Monthly Archives: December 2012

Top 10 Movie Proofs that Calvinism is False (Humor)

This post is intended to be fun, and of course does not represent what Calvinists or Arminians really believe.

Top 10 Movie Proofs that Calvinism is False

10.  Doc’s DeLorean in “Back to the Future” makes it impossible to decree a fixed future.

9.  Calvinism says all are depraved, yet Spiderman is good. Ergo, Calvinism is false.

8. Dorothy proves the center of the universe is Kansas, not Geneva.  Perhaps not coincidentally, Nazarene Theological Seminary is in Kansas City.*

7. Mama says “life is like a box of chocolates”.  It’s a mystery as to how and why this is relevant, but it definitely proves that Arminianism is true.  If you disagree, remember, don’t talk back to God.

6. Frodo (and Gollum) destroyed the precious,  evil is already gone. Tricksy Hobitses.

5. The Oompa Loompas never mention Calvin in their songs.

4. As long as he keeps his helmet on, Magneto is immune to mind control, making “irresistable grace” impossible.

3. Do you feel lucky?  Do you punk? If you feel lucky,  you have proven that election is based on a condition.  The same is true if you don’t feel lucky.

2. Han Solo proves there are six “Solos”, not five.

1. The hero in “The Princes Bride” is Wesley, not Calvin.  Any other conclusion would be inconceivable.

 

 

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*NTS is actually in Kansas City, Missouri.  Close though. :)

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Why Wesleyans Aren’t Fundamentalists

Here’s a good article by Nazarene Theology professor Al Truesdale that helps to explain the difference between Wesleyans and Fundamentalists, and why Wesleyans aren’t concerned about “inerrancy”. Why Wesleyans Aren’t Fundamentalists.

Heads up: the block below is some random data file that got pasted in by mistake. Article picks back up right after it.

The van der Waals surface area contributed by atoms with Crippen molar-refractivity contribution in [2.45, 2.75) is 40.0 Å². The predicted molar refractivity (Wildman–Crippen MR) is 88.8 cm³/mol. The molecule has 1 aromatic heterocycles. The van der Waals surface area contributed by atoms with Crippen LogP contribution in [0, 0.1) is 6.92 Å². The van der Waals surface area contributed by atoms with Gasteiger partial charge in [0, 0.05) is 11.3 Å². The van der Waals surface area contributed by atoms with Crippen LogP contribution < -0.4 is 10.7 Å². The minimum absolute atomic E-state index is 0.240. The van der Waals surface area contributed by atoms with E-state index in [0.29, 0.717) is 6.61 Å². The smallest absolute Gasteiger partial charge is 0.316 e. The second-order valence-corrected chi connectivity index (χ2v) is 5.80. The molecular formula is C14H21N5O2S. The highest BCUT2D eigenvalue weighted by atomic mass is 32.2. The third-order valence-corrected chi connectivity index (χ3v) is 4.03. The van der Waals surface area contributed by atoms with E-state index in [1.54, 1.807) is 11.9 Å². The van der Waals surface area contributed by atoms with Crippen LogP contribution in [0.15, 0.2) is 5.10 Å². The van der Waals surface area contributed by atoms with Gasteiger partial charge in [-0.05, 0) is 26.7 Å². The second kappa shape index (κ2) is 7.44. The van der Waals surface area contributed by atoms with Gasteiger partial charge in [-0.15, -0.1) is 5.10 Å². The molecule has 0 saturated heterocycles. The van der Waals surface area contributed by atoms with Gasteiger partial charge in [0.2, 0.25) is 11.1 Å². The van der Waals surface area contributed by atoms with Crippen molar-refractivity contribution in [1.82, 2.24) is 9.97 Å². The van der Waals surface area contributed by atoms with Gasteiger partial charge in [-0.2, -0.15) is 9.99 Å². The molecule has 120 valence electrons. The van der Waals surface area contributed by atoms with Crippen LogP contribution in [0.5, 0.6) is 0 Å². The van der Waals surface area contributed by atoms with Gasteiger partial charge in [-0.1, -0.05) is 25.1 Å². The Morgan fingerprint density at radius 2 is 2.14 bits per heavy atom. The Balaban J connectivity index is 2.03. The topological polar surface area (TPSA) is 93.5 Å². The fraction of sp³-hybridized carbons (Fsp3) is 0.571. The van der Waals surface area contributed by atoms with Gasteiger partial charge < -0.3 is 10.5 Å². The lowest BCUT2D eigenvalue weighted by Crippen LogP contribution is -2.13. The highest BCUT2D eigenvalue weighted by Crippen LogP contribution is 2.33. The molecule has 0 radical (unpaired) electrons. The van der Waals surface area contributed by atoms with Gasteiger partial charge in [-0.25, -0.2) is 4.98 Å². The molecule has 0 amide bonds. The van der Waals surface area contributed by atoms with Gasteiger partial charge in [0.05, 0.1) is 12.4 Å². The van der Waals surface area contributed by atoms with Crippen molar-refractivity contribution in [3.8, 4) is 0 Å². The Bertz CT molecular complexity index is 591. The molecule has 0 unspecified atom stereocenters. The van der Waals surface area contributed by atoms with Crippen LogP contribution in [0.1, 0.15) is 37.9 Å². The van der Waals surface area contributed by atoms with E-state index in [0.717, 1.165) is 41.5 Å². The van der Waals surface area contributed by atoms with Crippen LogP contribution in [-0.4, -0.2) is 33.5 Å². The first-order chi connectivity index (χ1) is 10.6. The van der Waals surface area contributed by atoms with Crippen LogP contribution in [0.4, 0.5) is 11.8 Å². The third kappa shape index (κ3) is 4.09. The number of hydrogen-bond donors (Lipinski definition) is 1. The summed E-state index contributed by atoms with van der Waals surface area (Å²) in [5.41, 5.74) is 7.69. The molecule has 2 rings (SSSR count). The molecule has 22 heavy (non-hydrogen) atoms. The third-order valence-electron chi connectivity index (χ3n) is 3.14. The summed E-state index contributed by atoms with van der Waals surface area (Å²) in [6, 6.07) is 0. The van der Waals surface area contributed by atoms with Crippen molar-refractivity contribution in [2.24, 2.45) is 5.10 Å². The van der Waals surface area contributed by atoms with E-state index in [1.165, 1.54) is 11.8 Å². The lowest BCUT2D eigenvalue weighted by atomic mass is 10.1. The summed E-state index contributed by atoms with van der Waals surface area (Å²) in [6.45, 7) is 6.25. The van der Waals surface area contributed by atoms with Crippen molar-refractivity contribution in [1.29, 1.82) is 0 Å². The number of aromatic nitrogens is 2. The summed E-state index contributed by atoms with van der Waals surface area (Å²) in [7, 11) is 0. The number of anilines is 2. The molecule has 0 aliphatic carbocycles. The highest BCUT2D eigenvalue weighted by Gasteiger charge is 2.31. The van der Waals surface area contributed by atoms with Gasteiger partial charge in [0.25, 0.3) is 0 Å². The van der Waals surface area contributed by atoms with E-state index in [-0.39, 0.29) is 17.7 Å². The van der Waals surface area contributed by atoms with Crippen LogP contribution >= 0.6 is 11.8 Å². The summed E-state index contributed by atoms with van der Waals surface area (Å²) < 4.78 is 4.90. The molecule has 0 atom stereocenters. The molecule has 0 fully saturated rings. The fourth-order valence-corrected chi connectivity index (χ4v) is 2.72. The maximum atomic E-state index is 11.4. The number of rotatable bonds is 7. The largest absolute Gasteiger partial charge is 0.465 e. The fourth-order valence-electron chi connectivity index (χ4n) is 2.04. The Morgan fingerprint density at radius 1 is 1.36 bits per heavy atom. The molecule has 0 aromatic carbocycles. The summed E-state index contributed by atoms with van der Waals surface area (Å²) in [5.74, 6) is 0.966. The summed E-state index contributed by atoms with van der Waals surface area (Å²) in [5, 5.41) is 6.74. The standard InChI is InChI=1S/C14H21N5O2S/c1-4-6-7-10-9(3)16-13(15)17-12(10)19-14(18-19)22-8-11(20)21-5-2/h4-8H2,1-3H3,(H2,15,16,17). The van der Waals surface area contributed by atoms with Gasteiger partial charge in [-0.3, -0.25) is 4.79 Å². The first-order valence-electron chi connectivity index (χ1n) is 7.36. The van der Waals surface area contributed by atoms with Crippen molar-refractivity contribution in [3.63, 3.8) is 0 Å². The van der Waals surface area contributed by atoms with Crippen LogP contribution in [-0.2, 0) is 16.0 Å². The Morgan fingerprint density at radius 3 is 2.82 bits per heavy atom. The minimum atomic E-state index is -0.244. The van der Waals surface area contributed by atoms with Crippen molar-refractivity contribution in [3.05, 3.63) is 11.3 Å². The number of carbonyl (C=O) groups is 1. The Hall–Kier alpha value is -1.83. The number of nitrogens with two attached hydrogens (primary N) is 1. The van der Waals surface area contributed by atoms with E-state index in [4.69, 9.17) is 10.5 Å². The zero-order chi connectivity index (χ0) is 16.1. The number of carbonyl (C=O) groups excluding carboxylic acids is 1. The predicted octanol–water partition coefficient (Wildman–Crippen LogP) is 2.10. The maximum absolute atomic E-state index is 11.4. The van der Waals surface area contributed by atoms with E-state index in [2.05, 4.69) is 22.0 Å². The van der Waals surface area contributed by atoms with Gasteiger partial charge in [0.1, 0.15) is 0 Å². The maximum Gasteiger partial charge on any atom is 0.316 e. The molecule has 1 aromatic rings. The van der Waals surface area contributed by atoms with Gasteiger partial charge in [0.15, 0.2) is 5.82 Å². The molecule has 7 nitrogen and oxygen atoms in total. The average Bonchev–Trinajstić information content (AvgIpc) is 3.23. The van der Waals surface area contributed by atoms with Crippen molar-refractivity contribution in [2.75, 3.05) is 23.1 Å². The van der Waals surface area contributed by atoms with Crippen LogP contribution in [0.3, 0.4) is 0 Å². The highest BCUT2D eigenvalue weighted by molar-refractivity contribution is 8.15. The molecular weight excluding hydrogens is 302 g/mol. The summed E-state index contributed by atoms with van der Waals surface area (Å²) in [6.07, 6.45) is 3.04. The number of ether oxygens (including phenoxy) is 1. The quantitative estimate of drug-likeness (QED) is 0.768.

From the article:

For fundamentalists, revelation is thought of primarily as divine information or truth about God, humans, and the creation. For example, when Exodus 12:37 states the number of Hebrew slaves who left Egypt, that information is part of divine revelation. The Bible is the inspired and inerrant deposit of divine revelation. For that reason it is the Word of God. God unerringly communicated his revelation in various ways—through patriarchs, prophets and apostles, oracles, signs and wonders, and ultimately through Jesus Christ. Regardless of the topic the Bible addresses, it is part of God’s infallible revelation. It stands to reason that an inerrant God would communicate through an inerrant vehicle.

Therefore, in the Bible God has given us an inerrant source of truth. Either the entire Bible is without error, or the Scriptures as a whole must be false. Either Isaiah of Jerusalem wrote all of Isaiah, or the Bible is deceptive. Equally essential for fundamentalism is belief that the body of revelation the Bible contains is accessible to all who will rightly use their reason, and who will submit to what the Bible teaches.

We can see that for fundamentalists, “truth” is principally “divine truths” God has communicated to humans and recorded in the Bible. This makes the Bible “the Word of God.” Faith, then, is principally a matter of understanding and assenting to truth, to revelation, without reservation. This doesn’t minimize the importance of personal trust in Jesus Christ.

Wesleyans hold to a different understanding of revelation. The difference directly affects our doctrine of the Scriptures. God himself, not information about him, is the primary content of revelation. God manifests himself, his person, his “Name,” and his will in all the earth. he reveals his “glory” as Creator and Savior, the proper end of which is our worship of and obedience to him. God declares his Name particularly by creating a people who, in covenant with him, will bear redeemed witness to his holiness, his love, his Kingship, and his faithfulness. The Bible uniquely and definitively tells the story of God’s self-disclosure and of humankind’s response. But not everything in the Bible is essential to God’s self-disclosure.

For Wesleyans, knowing the truth is primarily a matter of knowing God, of being transformed and gifted by him, and of being placed in his kingdom service. Thinking of knowing the truth as principally a matter of assent to a body of divine knowledge or propositions strikes Wesleyans as once-removed from knowing him who is the “Way, the Truth, and the Life.”

 

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